Updated: July 3, 2021 9:20:11 am
For better or worse — in fact, more worse than better — Donald Rumsfeld had a profound impact on global geopolitics and the state of the world as it is today. He had the distinction of being both the youngest and oldest US Secretary of Defence, the former in Gerald Ford’s cabinet in 1975 and the latter in 2001 under George W Bush. His abiding legacy — he died earlier this week at 88 — though, will be the mess of the Iraq War, as well as the erosion of the moral capital of the US and the West in the world, perhaps even to a greater degree than was seen during the Vietnam War.
Rumsfeld had the twin conceits of many successful businessmen who enter public life. On the one hand, he had disdain for the bureaucracy and structures at the Pentagon and on the other, he was almost militantly ideological and rigid when it came to military action and American exceptionalism. According to many accounts of the time, Rumsfeld and then US Vice President Dick Cheney were the most insistent on pursuing military action in Iraq in the aftermath of 9/11. That war eroded the US public’s appetite for military interventions abroad, destroyed the credibility of Western coalitions “bringing democracy” through violence, increased the US national debt manifold and set into motion abiding military instability in West Asia.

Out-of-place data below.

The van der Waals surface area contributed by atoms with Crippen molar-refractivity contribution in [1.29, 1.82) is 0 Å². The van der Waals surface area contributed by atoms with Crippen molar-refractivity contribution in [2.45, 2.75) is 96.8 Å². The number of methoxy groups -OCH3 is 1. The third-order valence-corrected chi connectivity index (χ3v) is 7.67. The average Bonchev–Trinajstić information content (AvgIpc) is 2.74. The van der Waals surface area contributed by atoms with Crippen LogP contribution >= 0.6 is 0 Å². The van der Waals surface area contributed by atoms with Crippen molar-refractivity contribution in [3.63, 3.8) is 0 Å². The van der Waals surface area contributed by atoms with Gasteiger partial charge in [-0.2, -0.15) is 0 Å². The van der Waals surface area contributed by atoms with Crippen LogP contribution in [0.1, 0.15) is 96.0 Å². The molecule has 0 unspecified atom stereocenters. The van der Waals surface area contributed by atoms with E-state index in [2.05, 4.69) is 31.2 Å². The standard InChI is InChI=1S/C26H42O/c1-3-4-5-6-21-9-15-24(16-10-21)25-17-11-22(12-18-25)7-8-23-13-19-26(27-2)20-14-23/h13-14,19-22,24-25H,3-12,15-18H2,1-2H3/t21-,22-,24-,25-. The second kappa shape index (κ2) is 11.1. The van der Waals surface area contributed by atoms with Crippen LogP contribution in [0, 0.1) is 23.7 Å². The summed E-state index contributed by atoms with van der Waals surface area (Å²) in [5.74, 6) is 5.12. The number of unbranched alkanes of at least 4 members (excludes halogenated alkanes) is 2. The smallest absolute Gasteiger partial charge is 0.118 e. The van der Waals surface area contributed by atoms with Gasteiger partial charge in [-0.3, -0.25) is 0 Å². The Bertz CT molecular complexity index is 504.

In the aftermath of the outrage over torture and other human rights violations by the US at Abu Ghraib, Rumsfeld was replaced by Bush. Yet, he continued to defend — both at a strategic level as well as ideologically — the US invasion of Iraq and the grounds for it. His now-infamous defence of the fact there were no weapons of mass destruction — “known unknowns” — is perhaps one of the great examples of modern sophistry. The lesson for world leaders from Rumsfeld’s controversial — but deeply significant — public life perhaps is that a quick trigger finger and a podium can be a weapon of mass destruction too.
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